A few weeks ago, I read the article "Saying Happy Birthday to Your Friend on Facebook Is Meaningless." What a snarky, mean-spirited, shallow and sad look that person has towards life. You see, I believe in the power of social networking and relationships which are built because it exists. There are people I would never have been able to reconnect with were it not for Facebook (I'd talk about MySpace, but that causes most people to groan, so it can stay in the background of my thoughts). I also have several people whom I consider to be amazing friends today because of Facebook. I would never have met them in person, our paths would never have crossed; but because of various circumstances, we made connections and those relationships astound me every day - they mean the world to me.
So ... Saturday was my birthday. What a wonderful day I had. I was really looking forward to seeing who would just jot down a few words to let me know that my name and face had crossed their mind that day. It was kind of an extraordinary experience. You see, I know that Facebook puts my name in front of you all day long until you deal with it. If you ignore it, that's fine. I don't ignore things like that very well. But, I get it that Facebook pushes for you to say something. However, it was your choice to actually type the words and the moment that you did so, I smiled and a quick connection was made.
A great many of my friends on Facebook are there because we knew each other years and years ago. I'm thankful to have found them and so grateful for the opportunity to see that their lives are filled with wonderful things, whether kids or grandkids, exhilarating job or exciting new adventures. These are connections that would never have been made and friends who would have been lost to time because we had no possible way to discover each other in the immense morass of people that interact in our lives today. For some, my memories are locked into short periods of my life and until Facebook, only a picture in an old yearbook reminded me we once spent a great deal of time together.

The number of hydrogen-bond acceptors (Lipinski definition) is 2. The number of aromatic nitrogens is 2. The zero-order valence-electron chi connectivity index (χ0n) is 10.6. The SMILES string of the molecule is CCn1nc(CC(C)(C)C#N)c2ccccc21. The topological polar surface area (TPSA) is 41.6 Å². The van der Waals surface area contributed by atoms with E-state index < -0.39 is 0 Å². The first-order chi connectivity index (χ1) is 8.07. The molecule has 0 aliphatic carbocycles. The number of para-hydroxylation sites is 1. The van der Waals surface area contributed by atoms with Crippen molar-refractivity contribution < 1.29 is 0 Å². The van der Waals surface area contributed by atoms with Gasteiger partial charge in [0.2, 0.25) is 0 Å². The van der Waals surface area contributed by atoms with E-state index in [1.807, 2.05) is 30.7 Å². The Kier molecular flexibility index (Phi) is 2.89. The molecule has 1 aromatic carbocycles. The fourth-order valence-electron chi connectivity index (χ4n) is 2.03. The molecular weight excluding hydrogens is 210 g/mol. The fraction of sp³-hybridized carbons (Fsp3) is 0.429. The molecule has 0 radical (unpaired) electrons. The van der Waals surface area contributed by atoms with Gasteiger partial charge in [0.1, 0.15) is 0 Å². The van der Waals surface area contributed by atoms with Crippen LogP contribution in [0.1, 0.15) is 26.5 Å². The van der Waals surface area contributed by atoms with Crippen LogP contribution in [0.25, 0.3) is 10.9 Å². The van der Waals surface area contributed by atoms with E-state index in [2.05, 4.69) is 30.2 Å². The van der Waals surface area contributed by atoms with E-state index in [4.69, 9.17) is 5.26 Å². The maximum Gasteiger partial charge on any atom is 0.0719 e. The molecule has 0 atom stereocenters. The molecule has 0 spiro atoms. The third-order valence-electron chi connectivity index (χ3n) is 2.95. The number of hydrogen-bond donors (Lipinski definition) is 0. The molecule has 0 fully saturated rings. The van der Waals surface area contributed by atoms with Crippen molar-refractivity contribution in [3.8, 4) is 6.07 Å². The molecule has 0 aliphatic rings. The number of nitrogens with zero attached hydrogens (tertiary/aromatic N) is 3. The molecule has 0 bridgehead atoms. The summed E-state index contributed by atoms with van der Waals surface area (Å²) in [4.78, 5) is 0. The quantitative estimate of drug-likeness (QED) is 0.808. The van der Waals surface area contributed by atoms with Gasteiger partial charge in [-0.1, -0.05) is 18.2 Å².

Because of the way I grew up, as an itinerant preacher's daughter, I lived in several different communities and built different circles of friends. I attended three different colleges the first time around and at this point, I have made friends in two different universities as I get my Master's Degree. I have friends from so many different churches that I have attended, the idea of taking count is a little overwhelming and I've made friends in varying organizations that I've belonged to throughout my life. As one thing supplanted another, friends and circles of friends transitioned and I lost contact with many people. That I've found any of them again is a joy to me.
All of this means that every year I anticipate my birthday because of the moments I connect with my friends on Facebook. I choose to believe that everyone's intentions regarding their comments to me are as good as mine are. When I type Happy Birthday to someone online, flashes of our past interactions happen in my mind. It brings me joy every time.
I believe that building a community is intentional, whether it is face to face or online. It is just as easy to avoid relationships with people when you see them face to face every day as it is online. I believe it isn't as much about the location as it is the intention of the individuals involved.
It might take only a moment for you to type the words 'Happy Birthday' to a Facebook friend, but for just that moment, you have made a connection. It might take only a moment for you to read those same words, but instead of believing them to be meaningless, consider that connection between the two of you. However you know that person, you can build on the connection today or tomorrow, but it's still a part of the world in which we live.